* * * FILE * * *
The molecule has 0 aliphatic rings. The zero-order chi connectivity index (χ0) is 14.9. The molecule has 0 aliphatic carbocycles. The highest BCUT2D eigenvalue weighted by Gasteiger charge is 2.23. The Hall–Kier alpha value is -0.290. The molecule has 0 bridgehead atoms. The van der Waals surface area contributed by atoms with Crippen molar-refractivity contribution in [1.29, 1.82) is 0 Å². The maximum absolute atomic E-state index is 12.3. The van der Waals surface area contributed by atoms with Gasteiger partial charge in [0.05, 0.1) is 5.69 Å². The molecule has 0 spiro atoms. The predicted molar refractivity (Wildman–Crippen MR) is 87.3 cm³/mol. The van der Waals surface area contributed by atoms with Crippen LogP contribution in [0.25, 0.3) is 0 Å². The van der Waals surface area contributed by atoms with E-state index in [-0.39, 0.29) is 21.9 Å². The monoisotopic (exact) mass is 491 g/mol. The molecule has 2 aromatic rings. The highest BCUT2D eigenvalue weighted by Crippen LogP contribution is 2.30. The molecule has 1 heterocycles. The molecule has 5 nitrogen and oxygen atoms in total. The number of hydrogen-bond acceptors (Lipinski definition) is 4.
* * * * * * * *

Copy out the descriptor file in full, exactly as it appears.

The molecule has 0 aliphatic rings. The zero-order chi connectivity index (χ0) is 14.9. The molecule has 0 aliphatic carbocycles. The highest BCUT2D eigenvalue weighted by Gasteiger charge is 2.23. The Hall–Kier alpha value is -0.290. The molecule has 0 bridgehead atoms. The van der Waals surface area contributed by atoms with Crippen molar-refractivity contribution in [1.29, 1.82) is 0 Å². The maximum absolute atomic E-state index is 12.3. The van der Waals surface area contributed by atoms with Gasteiger partial charge in [0.05, 0.1) is 5.69 Å². The molecule has 0 spiro atoms. The predicted molar refractivity (Wildman–Crippen MR) is 87.3 cm³/mol. The van der Waals surface area contributed by atoms with Crippen LogP contribution in [0.25, 0.3) is 0 Å². The van der Waals surface area contributed by atoms with E-state index in [-0.39, 0.29) is 21.9 Å². The monoisotopic (exact) mass is 491 g/mol. The molecule has 2 aromatic rings. The highest BCUT2D eigenvalue weighted by Crippen LogP contribution is 2.30. The molecule has 1 heterocycles. The molecule has 5 nitrogen and oxygen atoms in total. The number of hydrogen-bond acceptors (Lipinski definition) is 4.